That was another highlight for them.  Only 400m long but a beautiful walk along planks and stepping stumps enjoying the paper bark tea trees, dappled sunshine, somewhat elusive butterflies and birds.  Some of the path was underwater due to recent heavy rains but was easily traversed in bare feet! Faced with a long walk back, their feet were saved, by yet another wonderful local who offered them a lift to our morning tea destination at the Getaway Garden Café to meet up with Sigi and me.

Now for the much awaited vanilla slice, which, we have been told, is one of the best in QLD.  Of course, we had to sample. Having tasted with great gusto it could well be true!

Our walk back to the motel took us via Discovery Trail Lookout with fabulous views. 

Sandra enjoyed another swim (where was Beth?) then they were off to the LARC (Lighter Amphibian Replenish Cargo) tour. 

The LARC tour, 1 hour across sand and water with a couple of exciting splashdowns, was great fun with a humorous and knowledgeable guide.  They then walked along the beach to the Captain Cook Monument – a cairn commemorating the first landing of the Endeavour 24/5/1770.  It stands near Bustard Bay, which was named after the crew shot a bird for dinner claiming it was the best meal since leaving England in 1768!

Meanwhile, Sigi and I, having done the LARC tour on our last trip to 1770, relaxed at Agnes Water and enjoyed the beach.

That evening, we enjoyed bubbles and nibbles at the beach, watching the sunset and the moonrise. We were joined by fellow Cirrus pilot Brett and his wife Sharon who happened to be staying at Sharon’s sister’s new beach house just up the road!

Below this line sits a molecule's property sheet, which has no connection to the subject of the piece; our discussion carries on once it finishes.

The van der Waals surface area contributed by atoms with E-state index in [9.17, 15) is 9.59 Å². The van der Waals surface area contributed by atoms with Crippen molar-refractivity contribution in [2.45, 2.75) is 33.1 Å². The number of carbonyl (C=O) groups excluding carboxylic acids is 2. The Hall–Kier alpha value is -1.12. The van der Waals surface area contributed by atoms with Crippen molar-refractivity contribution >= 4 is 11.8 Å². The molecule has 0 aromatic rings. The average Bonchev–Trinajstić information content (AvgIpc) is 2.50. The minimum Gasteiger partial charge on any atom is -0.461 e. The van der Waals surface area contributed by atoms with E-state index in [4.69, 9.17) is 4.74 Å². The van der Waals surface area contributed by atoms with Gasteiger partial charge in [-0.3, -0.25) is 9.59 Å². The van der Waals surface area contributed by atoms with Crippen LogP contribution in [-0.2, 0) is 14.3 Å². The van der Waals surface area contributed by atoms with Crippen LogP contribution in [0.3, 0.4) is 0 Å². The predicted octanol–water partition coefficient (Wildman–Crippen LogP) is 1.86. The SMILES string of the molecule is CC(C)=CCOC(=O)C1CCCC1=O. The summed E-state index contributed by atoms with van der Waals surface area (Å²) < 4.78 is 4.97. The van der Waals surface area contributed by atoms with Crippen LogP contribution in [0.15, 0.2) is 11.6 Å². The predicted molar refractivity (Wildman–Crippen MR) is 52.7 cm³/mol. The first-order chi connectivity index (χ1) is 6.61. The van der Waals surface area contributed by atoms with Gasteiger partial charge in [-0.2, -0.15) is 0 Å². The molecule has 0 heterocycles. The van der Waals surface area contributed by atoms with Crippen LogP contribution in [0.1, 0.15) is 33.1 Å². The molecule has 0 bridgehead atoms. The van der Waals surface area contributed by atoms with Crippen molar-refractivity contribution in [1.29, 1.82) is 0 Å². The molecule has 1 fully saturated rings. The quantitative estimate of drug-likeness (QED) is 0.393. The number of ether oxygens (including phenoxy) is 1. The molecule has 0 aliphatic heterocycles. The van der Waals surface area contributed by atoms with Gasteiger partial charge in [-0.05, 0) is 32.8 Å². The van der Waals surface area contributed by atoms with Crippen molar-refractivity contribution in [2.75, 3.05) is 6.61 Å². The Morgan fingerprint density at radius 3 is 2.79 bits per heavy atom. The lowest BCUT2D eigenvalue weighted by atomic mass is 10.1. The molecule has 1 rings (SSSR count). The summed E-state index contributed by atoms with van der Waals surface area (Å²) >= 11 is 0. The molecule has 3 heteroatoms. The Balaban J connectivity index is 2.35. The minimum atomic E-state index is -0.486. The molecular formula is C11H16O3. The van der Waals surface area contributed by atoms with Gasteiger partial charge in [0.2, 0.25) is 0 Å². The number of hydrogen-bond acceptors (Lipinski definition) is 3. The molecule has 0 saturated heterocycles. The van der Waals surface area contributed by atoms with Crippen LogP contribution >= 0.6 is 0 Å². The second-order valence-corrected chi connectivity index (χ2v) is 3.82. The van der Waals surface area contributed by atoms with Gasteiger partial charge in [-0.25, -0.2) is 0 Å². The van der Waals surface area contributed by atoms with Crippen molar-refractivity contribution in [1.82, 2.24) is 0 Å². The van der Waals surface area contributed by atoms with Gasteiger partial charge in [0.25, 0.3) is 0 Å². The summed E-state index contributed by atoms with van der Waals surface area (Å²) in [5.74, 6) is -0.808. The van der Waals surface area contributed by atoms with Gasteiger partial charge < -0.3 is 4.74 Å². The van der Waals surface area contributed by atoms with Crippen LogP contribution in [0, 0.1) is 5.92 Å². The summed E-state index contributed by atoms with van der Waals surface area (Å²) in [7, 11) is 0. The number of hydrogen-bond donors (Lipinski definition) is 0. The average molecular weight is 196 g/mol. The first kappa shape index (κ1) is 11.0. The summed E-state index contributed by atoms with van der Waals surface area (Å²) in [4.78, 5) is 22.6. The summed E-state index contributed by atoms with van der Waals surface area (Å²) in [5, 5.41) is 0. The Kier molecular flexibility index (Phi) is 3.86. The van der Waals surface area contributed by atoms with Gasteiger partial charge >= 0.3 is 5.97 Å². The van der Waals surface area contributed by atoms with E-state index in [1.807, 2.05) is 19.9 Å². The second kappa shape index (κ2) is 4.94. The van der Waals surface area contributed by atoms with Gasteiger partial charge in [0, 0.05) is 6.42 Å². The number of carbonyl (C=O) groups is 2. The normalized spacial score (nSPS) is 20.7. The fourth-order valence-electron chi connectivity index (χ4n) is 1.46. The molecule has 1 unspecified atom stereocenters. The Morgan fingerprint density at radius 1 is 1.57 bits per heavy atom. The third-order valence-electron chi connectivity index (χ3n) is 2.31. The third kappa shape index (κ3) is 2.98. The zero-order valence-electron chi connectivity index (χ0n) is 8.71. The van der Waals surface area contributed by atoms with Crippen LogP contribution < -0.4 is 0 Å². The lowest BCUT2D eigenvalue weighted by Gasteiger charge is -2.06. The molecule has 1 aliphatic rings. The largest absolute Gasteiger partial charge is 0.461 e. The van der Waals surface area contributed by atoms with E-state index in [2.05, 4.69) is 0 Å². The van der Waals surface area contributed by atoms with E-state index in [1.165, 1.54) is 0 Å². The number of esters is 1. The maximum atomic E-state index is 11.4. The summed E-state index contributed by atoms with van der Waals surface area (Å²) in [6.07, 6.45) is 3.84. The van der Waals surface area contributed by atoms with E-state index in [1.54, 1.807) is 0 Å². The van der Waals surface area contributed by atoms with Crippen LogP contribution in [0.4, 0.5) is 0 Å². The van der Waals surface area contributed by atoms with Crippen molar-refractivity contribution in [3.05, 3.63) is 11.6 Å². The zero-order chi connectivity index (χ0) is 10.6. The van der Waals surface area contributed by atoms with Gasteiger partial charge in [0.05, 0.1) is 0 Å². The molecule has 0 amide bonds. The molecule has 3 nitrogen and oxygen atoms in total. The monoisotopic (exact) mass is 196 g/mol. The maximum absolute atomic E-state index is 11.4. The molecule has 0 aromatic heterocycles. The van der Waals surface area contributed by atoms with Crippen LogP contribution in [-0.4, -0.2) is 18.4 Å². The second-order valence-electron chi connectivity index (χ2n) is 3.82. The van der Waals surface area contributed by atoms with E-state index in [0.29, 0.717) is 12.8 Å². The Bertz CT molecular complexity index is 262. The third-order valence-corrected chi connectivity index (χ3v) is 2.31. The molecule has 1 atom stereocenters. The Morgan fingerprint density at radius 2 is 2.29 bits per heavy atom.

I began day 3 of our reef and beach trip with breakfast at the beach cafe then a short drive out to the airstrip with Stefan, Brett and Jodie. They’d asked whether they could have an early morning flight out to Lady Musgrave so who was I to quibble? I did the aircraft preflighting while Brett and Jodie chased a couple of kangaroos off the airstrip then we were all aboard for departure over the water to Lady Musgrave, about 20 miles out to sea. We had a great view of the 1770 cape as we departed.

Ten minutes later we were over Lady Musgrave and its turquoise lagoon.

Flying north, we followed a chain of reefs and islets until we reached Heron Island about 20 miles away.

From there it was a quick trip back to Agnes via Round Hill Head at 1770.

Round Hill Head

Meanwhile, Sigi, Beth and Sandra had begun their final day in paradise with a beach visit, breakfast at Codie’s Place, then a quick taxi ride to the airstrip to meet us for our return. We swapped crews and took off at 0930.  Following the coast we tracked to Bundaberg to top up the fuel tanks.

Short final at Bundaberg

From Bundaberg we headed for home. Knowing that there would be some cloud along the way I planned IFR and sure enough we encountered some friendly cumulus that caused a few minor bumps and some instrument meteorological conditions (IMC) at times. 

Despite this, we had some great views as we flew past Woodgate, Fraser Island, Maryborough and the Sunshine Coast hinterland.


Shortly after we were passing over Redcliffe airport.

And then final for RWY07.

Landing smoothly we taxied to the hangar to put MSF to bed. Beth summed things up well – it was a “truly magical trip”.